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We Rock the Spectrum Gym in Kissimmee Offers Therapeutic Space for Kids of All Abilities

Tabatha Wethal
The We Rock the Spectrum Kid’s Gym is an all-inclusive sensory franchise gym founded for children with special needs, but serves all children. At right: Kissimmee location owner Andrea Beasley and her daughter, Mia.
The We Rock the Spectrum Kid’s Gym is an all-inclusive sensory franchise gym founded for children with special needs, but serves all children. At right: Kissimmee location owner Andrea Beasley and her daughter, Mia.
[Photos courtesy of Andrea Beasley]

It’s only been a couple of months since she opened the We Rock the Spectrum gym in Kissimmee, Fla., but Andrea Beasley says it happens “all the time” that she sees a version of her younger self and her daughter walk through the doors.

“That happens a lot, actually,” Beasley says. “Even when they call — they are crying — they say, ‘I just can’t believe that this is here. I’m just so moved that somebody went out of their way to do that.’ That relates to me, because when your child is struggling, and you’re trying to find help for them — and fun for them at the same time — it’s very hard to watch them struggle. And if somebody else is there who’s partnering with you on it, it’s just a relieving feeling. I would have been over the moon if I had found it.”

For years, Beasley had been searching for a place where she could feel comfortable bringing her daughter, Mia, who has sensory processing disorder, for therapeutic activity, as well as a place to belong socially. Mia was born in 2004, and it took years for her to be diagnosed with SPD. Beasley never found a place to bring Mia, but she had a vision in 2015 for a facility that could meet the need she saw in the industry for a sensory-minded, therapeutic play space to help children with their developmental growth.

Some elements included in the Kissimmee WRTS gym are specialized equipment, sensory-based toys and indoor play structures to provide a positive, inclusive and safe environment.Some elements included in the Kissimmee WRTS gym are specialized equipment, sensory-based toys and indoor play structures to provide a positive, inclusive and safe environment.“I was burning to do it because, I mean, this was crazy: There’s nowhere for kids who are in this boat to go and socialize,” Beasley says. “Having a positive, nurturing environment where you feel like you can put your guard down and be yourself and be encouraged — it helps you be more confident. I feel like all the environments that she found herself in, it was more negative, and the responses she received weren’t positive. And she took a huge hit on her self-esteem.”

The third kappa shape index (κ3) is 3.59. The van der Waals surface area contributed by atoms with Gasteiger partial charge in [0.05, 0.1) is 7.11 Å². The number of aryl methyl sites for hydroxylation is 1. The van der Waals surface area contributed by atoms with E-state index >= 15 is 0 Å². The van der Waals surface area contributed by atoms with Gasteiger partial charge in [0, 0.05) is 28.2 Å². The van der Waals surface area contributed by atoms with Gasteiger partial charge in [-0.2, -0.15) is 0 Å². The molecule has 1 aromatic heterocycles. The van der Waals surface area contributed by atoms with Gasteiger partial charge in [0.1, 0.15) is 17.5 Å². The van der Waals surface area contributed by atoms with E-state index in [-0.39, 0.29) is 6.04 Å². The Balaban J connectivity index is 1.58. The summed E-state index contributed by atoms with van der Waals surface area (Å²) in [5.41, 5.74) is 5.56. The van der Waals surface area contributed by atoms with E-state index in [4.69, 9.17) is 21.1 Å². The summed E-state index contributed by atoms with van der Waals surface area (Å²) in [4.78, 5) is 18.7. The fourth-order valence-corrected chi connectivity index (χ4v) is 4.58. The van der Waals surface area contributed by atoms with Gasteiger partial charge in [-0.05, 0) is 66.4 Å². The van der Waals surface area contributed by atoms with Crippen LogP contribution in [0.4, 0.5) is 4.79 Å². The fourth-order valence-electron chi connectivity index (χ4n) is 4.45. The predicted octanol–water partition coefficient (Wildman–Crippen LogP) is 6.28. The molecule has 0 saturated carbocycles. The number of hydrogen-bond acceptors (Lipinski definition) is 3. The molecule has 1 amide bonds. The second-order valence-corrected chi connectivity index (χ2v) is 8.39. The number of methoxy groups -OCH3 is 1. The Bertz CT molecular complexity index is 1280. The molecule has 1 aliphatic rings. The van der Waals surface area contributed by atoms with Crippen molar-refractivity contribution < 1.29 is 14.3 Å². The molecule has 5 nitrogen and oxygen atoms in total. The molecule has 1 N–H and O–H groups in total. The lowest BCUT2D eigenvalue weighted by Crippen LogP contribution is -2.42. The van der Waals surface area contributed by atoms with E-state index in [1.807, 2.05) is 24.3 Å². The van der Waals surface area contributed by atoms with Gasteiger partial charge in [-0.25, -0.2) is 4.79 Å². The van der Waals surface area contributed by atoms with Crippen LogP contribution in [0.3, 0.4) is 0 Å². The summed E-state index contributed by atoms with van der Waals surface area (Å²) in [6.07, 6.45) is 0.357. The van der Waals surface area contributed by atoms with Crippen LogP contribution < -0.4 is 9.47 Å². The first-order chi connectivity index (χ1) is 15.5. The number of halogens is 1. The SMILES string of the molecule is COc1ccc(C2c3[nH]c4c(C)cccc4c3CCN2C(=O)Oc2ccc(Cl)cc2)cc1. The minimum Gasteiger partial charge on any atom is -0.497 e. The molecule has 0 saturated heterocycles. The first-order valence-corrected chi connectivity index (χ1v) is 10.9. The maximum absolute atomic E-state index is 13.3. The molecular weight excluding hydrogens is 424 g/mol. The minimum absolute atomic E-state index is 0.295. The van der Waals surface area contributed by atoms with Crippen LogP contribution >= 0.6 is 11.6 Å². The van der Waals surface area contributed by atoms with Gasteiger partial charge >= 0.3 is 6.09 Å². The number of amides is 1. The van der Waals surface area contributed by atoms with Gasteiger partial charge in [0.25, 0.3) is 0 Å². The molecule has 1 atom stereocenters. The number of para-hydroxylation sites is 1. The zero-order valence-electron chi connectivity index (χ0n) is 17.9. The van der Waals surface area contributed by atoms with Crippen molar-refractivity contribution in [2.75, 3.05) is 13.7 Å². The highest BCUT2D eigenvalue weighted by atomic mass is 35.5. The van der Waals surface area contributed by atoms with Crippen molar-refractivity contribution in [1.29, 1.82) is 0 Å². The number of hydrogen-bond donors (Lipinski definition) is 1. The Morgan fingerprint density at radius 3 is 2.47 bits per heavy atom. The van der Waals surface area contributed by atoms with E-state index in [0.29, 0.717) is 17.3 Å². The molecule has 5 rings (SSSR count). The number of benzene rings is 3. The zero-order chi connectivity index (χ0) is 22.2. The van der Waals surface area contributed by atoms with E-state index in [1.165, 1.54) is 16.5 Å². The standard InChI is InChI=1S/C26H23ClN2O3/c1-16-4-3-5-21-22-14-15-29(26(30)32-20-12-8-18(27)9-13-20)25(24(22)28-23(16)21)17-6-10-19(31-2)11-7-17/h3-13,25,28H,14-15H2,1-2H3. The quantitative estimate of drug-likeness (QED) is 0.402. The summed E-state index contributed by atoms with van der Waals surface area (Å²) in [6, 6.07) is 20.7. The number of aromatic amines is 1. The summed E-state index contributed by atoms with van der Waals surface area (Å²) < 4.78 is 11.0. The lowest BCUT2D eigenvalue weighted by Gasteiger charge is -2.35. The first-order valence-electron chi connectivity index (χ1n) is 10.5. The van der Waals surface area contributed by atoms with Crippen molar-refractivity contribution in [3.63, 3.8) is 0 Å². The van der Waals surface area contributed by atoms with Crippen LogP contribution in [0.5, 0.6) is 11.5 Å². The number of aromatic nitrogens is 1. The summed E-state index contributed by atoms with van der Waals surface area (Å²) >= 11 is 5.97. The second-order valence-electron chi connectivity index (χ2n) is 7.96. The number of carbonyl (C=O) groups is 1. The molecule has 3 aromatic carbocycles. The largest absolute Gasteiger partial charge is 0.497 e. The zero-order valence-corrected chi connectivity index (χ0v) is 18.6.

Beasley said it took several more years before, in 2020, things started to fall into place with the We Rock the Spectrum gym franchise. Beasley had already shifted from the corporate world to putting in part-time hours doing administrative work for a religious-based nonprofit. She said despite some doubts, she and her husband took the leap. Pouring their energy and resources into the gym was difficult, let alone doing so during the global pandemic that had complicated — and shuttered — other fitness businesses requiring in-person attendance.

“I’m like, ‘The door hasn’t opened all these years, and now it’s opening? Why would we want to do that?’ But I felt like the kids needed it more than ever,” she explains. “With all the challenges and fears I had doing it, what helped me move past those was thinking about the kids like Mia who really, you know, are wanting something like this, and needing something like this.”

The unique gym experience and built-in modeling helped Beasley decide to franchise We Rock the Spectrum, in part because it’s a place for all — that is, children with autism, special needs and neurotypical development. The concept — with more than 100 gyms across 25 U.S. states, and in eight countries worldwide, according to the franchise — uses play-based therapy that engages any of the seven senses in a positive environment.

“We have specialized equipment that is all to develop the different sensory systems,” Beasley says. “So neurologically, they think they’re playing. There’s no agenda, which is what they love. This is therapy, but it’s not organized where they’re being told what they can and cannot do.”

For example, there are many climbing structures at her gym that help develop the proprioceptive system, which involves the joints and creates body awareness. Beasley says some children are seeking to get a lot of physical input, so her facility includes a lot of opportunities to crash into stuff — safely.

Beasley’s daughter is 17 now, heading into adulthood, and the gym she inspired her mom to create is maturing, too. The facility’s grand opening was in early January 2022, and Andrea Beasley says things are going well so far. Even though it isn’t Mia rushing through the gym doors to the swings, learning to take turns, crashing around and laughing, she still feels a joy in it.

“That was what we wanted for my daughter — to continue to be carefree and fun-loving and just be yourself,” Beasley says. “We embrace that.”

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